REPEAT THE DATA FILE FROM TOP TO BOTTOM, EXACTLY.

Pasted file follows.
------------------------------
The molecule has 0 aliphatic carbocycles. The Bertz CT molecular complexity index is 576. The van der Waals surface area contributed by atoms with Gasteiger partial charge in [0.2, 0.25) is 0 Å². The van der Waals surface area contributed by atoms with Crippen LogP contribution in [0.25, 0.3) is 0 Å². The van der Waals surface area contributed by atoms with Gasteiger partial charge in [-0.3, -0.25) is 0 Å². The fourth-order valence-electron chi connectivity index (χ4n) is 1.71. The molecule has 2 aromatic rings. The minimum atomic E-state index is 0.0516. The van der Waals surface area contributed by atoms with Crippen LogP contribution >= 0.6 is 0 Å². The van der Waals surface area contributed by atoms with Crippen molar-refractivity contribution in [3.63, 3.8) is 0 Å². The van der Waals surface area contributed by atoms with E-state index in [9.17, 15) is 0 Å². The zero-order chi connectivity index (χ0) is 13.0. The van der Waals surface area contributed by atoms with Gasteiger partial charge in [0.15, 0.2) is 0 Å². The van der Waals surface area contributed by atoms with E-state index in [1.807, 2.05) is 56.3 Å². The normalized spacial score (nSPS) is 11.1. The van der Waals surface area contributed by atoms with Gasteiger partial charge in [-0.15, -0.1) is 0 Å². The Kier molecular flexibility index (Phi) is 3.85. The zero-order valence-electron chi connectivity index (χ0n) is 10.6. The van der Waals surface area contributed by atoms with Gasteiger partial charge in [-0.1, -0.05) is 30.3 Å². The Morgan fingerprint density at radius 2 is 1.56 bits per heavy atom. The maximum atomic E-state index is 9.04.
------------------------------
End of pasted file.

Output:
The molecule has 0 aliphatic carbocycles. The Bertz CT molecular complexity index is 576. The van der Waals surface area contributed by atoms with Gasteiger partial charge in [0.2, 0.25) is 0 Å². The van der Waals surface area contributed by atoms with Crippen LogP contribution in [0.25, 0.3) is 0 Å². The van der Waals surface area contributed by atoms with Gasteiger partial charge in [-0.3, -0.25) is 0 Å². The fourth-order valence-electron chi connectivity index (χ4n) is 1.71. The molecule has 2 aromatic rings. The minimum atomic E-state index is 0.0516. The van der Waals surface area contributed by atoms with Crippen LogP contribution >= 0.6 is 0 Å². The van der Waals surface area contributed by atoms with Crippen molar-refractivity contribution in [3.63, 3.8) is 0 Å². The van der Waals surface area contributed by atoms with E-state index in [9.17, 15) is 0 Å². The zero-order chi connectivity index (χ0) is 13.0. The van der Waals surface area contributed by atoms with Gasteiger partial charge in [0.15, 0.2) is 0 Å². The van der Waals surface area contributed by atoms with E-state index in [1.807, 2.05) is 56.3 Å². The normalized spacial score (nSPS) is 11.1. The van der Waals surface area contributed by atoms with Gasteiger partial charge in [-0.15, -0.1) is 0 Å². The Kier molecular flexibility index (Phi) is 3.85. The zero-order valence-electron chi connectivity index (χ0n) is 10.6. The van der Waals surface area contributed by atoms with Gasteiger partial charge in [-0.1, -0.05) is 30.3 Å². The Morgan fingerprint density at radius 2 is 1.56 bits per heavy atom. The maximum atomic E-state index is 9.04.